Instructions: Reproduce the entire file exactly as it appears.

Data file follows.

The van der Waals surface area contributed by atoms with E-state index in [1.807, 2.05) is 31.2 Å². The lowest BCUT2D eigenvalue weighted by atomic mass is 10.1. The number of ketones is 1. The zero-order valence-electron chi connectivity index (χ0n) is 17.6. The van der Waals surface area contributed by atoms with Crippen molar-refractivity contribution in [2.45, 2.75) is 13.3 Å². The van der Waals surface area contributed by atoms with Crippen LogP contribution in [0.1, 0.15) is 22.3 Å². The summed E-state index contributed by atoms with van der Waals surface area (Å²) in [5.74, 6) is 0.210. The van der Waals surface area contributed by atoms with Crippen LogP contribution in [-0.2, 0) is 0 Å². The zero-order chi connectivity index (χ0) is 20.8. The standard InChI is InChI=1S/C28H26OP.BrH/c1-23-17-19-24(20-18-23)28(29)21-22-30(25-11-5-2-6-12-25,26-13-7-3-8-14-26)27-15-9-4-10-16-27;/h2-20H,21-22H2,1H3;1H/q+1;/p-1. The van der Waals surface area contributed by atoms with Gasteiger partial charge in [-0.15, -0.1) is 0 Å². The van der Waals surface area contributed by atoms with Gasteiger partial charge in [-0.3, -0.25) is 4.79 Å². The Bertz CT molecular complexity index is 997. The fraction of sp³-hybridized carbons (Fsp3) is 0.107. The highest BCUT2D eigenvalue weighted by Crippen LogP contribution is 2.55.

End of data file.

The van der Waals surface area contributed by atoms with E-state index in [1.807, 2.05) is 31.2 Å². The lowest BCUT2D eigenvalue weighted by atomic mass is 10.1. The number of ketones is 1. The zero-order valence-electron chi connectivity index (χ0n) is 17.6. The van der Waals surface area contributed by atoms with Crippen molar-refractivity contribution in [2.45, 2.75) is 13.3 Å². The van der Waals surface area contributed by atoms with Crippen LogP contribution in [0.1, 0.15) is 22.3 Å². The summed E-state index contributed by atoms with van der Waals surface area (Å²) in [5.74, 6) is 0.210. The van der Waals surface area contributed by atoms with Crippen LogP contribution in [-0.2, 0) is 0 Å². The zero-order chi connectivity index (χ0) is 20.8. The standard InChI is InChI=1S/C28H26OP.BrH/c1-23-17-19-24(20-18-23)28(29)21-22-30(25-11-5-2-6-12-25,26-13-7-3-8-14-26)27-15-9-4-10-16-27;/h2-20H,21-22H2,1H3;1H/q+1;/p-1. The van der Waals surface area contributed by atoms with Gasteiger partial charge in [-0.15, -0.1) is 0 Å². The van der Waals surface area contributed by atoms with Gasteiger partial charge in [-0.3, -0.25) is 4.79 Å². The Bertz CT molecular complexity index is 997. The fraction of sp³-hybridized carbons (Fsp3) is 0.107. The highest BCUT2D eigenvalue weighted by Crippen LogP contribution is 2.55.